Even so, she feels ambivalent on this point. “ Papua New Guinea also takes in refugees from Irian Jaya. So they have their own refugee burden, which nobody is really talking about here. They took in 10,000 people from Irian Jaya last year.” On that basis alone, it strikes her that PNG has already done its bit. “Look, its totally inappropriate to think that PNG should take refugees that Australia won’t take. I mean, what is this? Its a nonsense to think that they have obligations to refugees that we won’t take. One of the unfortunate things is that we have started to trash PNG and say it’s a terrible place. Well, it may be a terrible place, but its because it’s a poor place. Poor places have their own problems to deal with. Its not that it’s a morally backward place. I would say Australia has won that title.”
The real and potential influx of refugees and asylum seekers faced by Australia and New Zealand is a tiny trickle, by international comparison. On 2012 figures Australia’s intake by total number of refugees ranked 49th in the world ; when compared to population size per capita, the refugee intake put at 62nd in the world, and compared to national wealth per GDP, Australia’s refugee intake was 87th. Yet thanks to hysteria whipped up by politicians and the media, the public perception is one of a tsunami of asylum seekers threatening to overwhelm the nation. New Zealand, which has just passed its own draconian detention laws for the treatment of (as yet, imaginary) boat arrivals is in no position to sit in judgement.
Who are the boat people? Most of those intercepted heading for Australia have been fleeing persecution in Iran, Afghanistan, and Sri Lanka, in the ongoing persecution of Tamils there after the conclusion of the civil war. Interestingly for New Zealand, many (most?) of the Afghan refugees in question are from the Hazara minority – who comprise the bulk of the residents in Bamiyan, the Afghan province where for many years the New Zealand Provincial Reconstruction Team was located. In other words, Afghan boat people to New Zealand – if any such boats do reach these shores sometime in the future – are possibly from the same persecuted minority that we supposedly sent our troops to Afghanistan to defend and assist.
Are most of the asylum seekers taking to the boats merely so called “economic” refugees looking for a better life? Leave aside the fact that such a term would accurately describe the people on the family tree of most New Zealanders, the available statistics on this point are quite compelling. In Australia, over 90% of applicants have been found to be genuine refugees who are fleeing persecution , as defined by the Refugee Convention. There is no reason to think that any boats that may – ultimately – make it to New Zealand in future will not contain a similar ratio of people fleeing for their lives, from greater dangers on shore.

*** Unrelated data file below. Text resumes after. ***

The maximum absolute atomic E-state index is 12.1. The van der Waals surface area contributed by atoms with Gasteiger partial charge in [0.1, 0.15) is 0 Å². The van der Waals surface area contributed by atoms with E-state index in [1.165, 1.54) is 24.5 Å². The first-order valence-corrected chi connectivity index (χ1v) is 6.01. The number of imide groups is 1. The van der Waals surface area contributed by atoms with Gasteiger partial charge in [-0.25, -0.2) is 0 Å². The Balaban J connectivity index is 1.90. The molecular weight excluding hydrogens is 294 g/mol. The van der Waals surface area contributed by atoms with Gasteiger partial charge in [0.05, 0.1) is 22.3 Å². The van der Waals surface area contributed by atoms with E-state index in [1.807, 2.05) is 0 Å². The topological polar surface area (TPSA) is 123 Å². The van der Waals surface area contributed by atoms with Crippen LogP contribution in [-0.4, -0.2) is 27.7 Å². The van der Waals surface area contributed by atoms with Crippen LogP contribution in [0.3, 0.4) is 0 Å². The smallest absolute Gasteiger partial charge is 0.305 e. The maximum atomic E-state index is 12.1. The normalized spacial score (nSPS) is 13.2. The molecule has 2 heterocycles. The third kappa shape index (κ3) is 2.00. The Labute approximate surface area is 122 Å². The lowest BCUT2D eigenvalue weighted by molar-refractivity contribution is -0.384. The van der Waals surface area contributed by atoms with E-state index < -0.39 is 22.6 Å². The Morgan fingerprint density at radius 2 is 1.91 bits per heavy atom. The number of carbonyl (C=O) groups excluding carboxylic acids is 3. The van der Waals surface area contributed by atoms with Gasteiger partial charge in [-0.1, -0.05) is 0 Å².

The current situation in Australia? As of late August 2013, about 500 asylum seekers have been sent to Nauru for processing and 419 are currently on Manus Island, in PNG. A smaller group of 46 refugees have been deemed as security threats by the Australian Security Intelligence Organisation (ASIO) spy agency and not permitted release. The ongoing detention of that last group of refugees – 42 Tamils from Sri Lanka, three Rohingya from Myanmar and a Kuwaiti – have all been detained for over two and half years. Their ongoing detention has just been denounced by the United Nations human rights committee as entailing ‘cruel, inhumane and degrading’ treatment that places Australia in breach of the UN International Covenant on Civil and Political Rights.
On July 19, the Rudd government announced plans to expand capacity on PNG to cover all who arrive by boat after that date, and has insisted that none of them will end up in Australia. Since that July 19 announcement, some 3026 people have arrived on 43 boats. While not a negligible number, this needs to be kept in perspective. Lebanon, a country with a similar population to New Zealand (ie just over four million people) on a territory one tenth the size of the North Island, is reportedly harbouring about one million refugees from the conflict in Syria. Chad, one of the poorest countries on earth, was – as of September 2012 – hosting some 288,700 refugees from Sudan, 56,700 from the Central African Republic, 90,000 internally displaced persons, 91,000 recently returned displaced persons and 550 other refugees and asylum-seekers. By comparison, the threat posed to Australia and New Zealand by asylum seekers arriving on boats pales into insignificance.
Finally, there is a question as to whether a more compassionate approach would reduce not only the suffering, but the flow of boats. If people knew that their claims to asylum would be handled fairly and humanely in a timely fashion would they be more – or less – inclined to take to the sea in ways that risk their lives and those of their children? Given the current political climate, we don’t currently know whether it would be a more moral response and a more efficient use of economic resources to put more funds into boosting the processing system rather than into futile attempts to stop the boats, and criminalise the people smugglers. For now, New Zealand seems terrified of being seen as a ‘soft touch” – which is an peculiar way of describing the commitments we voluntarily signed up to honour under the Refugee Convention.
Deborah Zion is convinced that it would be worth trying an alternative, more humane approach. “If the solution is seen to be working,” she believes, ” then fewer people will get on boats.” And that will be the litmus test. The first step down that path will require putting the plight of these desperate people at the centre of the debate, and not the profit motives of the people smugglers. “In the meantime if people get on boats,” she concludes, “ they get on boats. You can’t turn then back. You can’t punish people for being desperate. My belief is that if there was more sense that there was some hope and a feeling that their claims would be processed properly, then people would wait. But there’s been no real discussion about what a proper regional solution would look like.”